March 3, 2014 by Thomas Hauber
It’s pretty clear the Republican Party is pinning its hopes on regaining control of the US Senate on a successful criticism and hopeful repeal of the Affordable Care Act (ACA). An interesting part of that strategy is coming from within the medical profession itself, doctors running for Congress, thirty of them in all, 24 Republicans.
There are already three medical doctors in the US Senate, the most since 1925, Tom Coburn (R-OK), John Barrasso (R-WY) and Rand Paul (R-KY) an opthalmologist. In at least three states, Louisiana, North Carolina and Oregon, medical doctors are posing a serious challenge to Democrat-held Senate seats. In those three races, all incumbents were strong ACA supporters, their physician opponents are uniformly calling for its repeal.
There is an implicit assumption here that doctors, due to their unique experience, are best qualified to criticize, assess and fashion a cure for what ails healthcare in America. We should seriously listen to what doctors think, though privately be suspicious that the profession is self-serving and predictably protective of any threat to its livelihood.
Opinions from doctor friends vary greatly on the ACA, from full-blown advocates for single-payer national health insurance to ardent opponents of any meddling with the pre-ACA status quo. The stance of Republican candidates, doctor or not, is strongly anti ACA. Take Oregon for example.
The current Democrat incumbent, Jeff Merkely, was elected to the US Senate in 2008, clearly an Obama year, but Oregon is hardly solid Blue, historically more like Purple. Merkely defeated two-term Republican senator Gordon Smith by a relatively slim margin, 49% to 46%, with 5% of the vote going to the ultra-right, pre-Tea Party Oregon Constitutional Party. In modern times, Oregon’s senators were Republican: Smith’s two terms, Mark Hatfield (5 terms), Bob Packwood (41/2 terms), and Wayne Morse (4 terms, despite his party switch in 1955).
Merkely has amassed a solid liberal voting record, has out fund-raised all the Republicans combined and remains the early favorite, but is seen as vulnerable as an outspoken supporter of the ACA, and the even more disastrous rollout of the “Cover Oregon” exchange. Two major candidates are vying for his seat and Republican nomination, main-line Conservative and State Congressman Jason Conger and the somewhat more moderate Portland neurosurgeon Monica Wehby.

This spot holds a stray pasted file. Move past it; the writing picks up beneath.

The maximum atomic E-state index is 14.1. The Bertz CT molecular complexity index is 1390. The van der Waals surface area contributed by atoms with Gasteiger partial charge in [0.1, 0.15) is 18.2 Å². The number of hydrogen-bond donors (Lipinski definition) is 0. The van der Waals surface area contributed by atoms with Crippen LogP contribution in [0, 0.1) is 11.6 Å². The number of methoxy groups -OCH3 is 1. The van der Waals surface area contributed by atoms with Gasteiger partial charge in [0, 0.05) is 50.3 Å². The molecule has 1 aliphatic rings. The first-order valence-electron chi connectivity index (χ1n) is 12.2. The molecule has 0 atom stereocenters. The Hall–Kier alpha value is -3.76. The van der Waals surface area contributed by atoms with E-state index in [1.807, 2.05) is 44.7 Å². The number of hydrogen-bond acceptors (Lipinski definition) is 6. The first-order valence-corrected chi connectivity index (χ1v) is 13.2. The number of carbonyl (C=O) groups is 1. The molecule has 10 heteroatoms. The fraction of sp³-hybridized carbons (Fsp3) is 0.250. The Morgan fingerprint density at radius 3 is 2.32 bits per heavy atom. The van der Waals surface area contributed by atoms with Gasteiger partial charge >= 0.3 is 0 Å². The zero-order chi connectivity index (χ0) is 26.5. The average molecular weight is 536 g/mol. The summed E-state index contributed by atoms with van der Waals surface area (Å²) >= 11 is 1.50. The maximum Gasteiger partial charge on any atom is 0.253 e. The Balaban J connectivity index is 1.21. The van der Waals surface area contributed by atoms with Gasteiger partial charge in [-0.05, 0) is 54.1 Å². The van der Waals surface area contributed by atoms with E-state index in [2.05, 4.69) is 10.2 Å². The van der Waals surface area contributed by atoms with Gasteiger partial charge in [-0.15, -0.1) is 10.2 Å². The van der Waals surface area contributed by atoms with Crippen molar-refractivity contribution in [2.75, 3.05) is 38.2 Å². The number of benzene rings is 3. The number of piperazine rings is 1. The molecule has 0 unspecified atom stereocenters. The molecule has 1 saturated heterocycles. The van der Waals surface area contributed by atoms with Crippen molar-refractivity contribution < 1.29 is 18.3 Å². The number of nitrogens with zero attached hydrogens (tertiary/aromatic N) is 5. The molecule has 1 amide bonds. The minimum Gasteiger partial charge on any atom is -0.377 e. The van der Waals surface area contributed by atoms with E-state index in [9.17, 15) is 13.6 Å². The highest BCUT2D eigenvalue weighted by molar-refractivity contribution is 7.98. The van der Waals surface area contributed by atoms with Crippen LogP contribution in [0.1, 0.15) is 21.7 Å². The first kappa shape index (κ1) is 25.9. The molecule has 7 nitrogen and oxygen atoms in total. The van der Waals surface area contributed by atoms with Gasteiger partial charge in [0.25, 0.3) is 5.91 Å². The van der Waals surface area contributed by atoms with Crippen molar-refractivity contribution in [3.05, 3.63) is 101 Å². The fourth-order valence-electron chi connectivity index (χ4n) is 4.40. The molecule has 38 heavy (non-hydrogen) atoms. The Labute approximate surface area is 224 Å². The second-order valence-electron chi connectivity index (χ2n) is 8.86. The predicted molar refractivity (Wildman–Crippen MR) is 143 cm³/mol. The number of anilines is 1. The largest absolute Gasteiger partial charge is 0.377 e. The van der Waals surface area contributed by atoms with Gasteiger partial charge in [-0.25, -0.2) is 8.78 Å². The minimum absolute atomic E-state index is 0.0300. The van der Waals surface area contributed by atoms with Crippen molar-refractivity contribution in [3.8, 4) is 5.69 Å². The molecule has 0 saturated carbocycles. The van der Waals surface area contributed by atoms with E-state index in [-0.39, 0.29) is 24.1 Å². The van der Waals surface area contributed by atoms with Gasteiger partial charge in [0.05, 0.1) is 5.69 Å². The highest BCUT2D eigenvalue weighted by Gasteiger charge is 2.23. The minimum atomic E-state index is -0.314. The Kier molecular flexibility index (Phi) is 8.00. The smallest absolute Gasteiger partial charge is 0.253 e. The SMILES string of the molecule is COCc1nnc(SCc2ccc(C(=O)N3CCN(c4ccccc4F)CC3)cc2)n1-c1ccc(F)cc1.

Smith in defeat was clearly not Conservative enough for the party in ’08. His support dropped suddenly near election day as he opposed increasing troop levels in Iraq and cozied up to Obama with partial support for certain gay rights and immigration issues. The problem in ’08 is the same problem facing Republican moderates like Wehby. Until recently her position on the ACA was essentially that of the AMA, where she held State and National offices, i.e. the ACA is law but needs reform by market-based solutions, the system-increased efficiencies, medical liability (tort) reform, tax breaks and use of HSAs. Under pressure from Conger, she has recently called for the ACA’s repeal. Where Wehby is seen as the ACA waffler, Conger is the Crow.
Conger is a Conservative state legislator whose main support comes from Central Oregon (Bend) with its rural red-state perspective. Conger sees Wehby as a RINO, whose pro-choice stance and softer appeal is incompatible with traditional Conservative issues, strong defense, limited Government, balanced budget amendment, gun rights, pro-life and strong initial opposition to the ACA. Conger is clearly the attacker, challenging Wehby’s every statement and calling for one-on-one debates. What is becoming apparent in the fund-raising department is Wehby’s potential national support.
Wehby had out-raised Conger better than 2-1, with half of her money coming from out of state, including the AMA and Senators Dr. Tom Coburn (R-OK) and pro-choice Susan Collins (R-MA). Is this indicative of support from the National Republican Senatorial Committee (NRSC), who above all wants a win? Or will the NRSC let them fight it out? Wehby’s candidacy begs obvious questions about the future of the Republican Party and whether there is a future at all for pro-choice candidates. Of the twenty female US Senators, only four are Republican. After the retirement of Olympia Snowe (R-MA) only Collins and Lisa Murkowski (R-AK) will be pro-choice. With Gallup reporting Oregon as the 5th least religious state, Wehby’s pro-choice position could be a positive in the general election, but with Oregon’s closed primary, a negative with the party faithful in the upcoming primary election.
In the end it’s all a numbers game. Nowhere is the urban-rural divide more apparent than in Oregon unless it is nearby Washington State. where it is said all the votes Democrats need for national office are visible from the Space Needle. So it is in Oregon. Multnomah Co. (Portland) and Lane Co. (Eugene), Oregon’s most liberal and urban counties, provided 40% of all votes cast for Merkely, tromping Smith by a 68-32% margin.
This is a problem Conger must recognize intrinsically. But Merkely’s narrow 2008 victory gives pause as does the real voter effect of the poor ACA and “Cover Oregon” rollouts – media hype or true voter dissatisfaction. Note: of West Coast states, Washington and California have female senators. Can an accomplished pro-choice Republican female with a moderate streak be a contender in Oregon? First she must win the closed Republican primary. More later.
There are other important issues this November beside the ACA and the right-to-life: foreign wars, tax and immigration reform, and the future of Medicare and Social Security. One hopes the race for the US Senate would focus on a broad view of the public interest, but don’t count on it.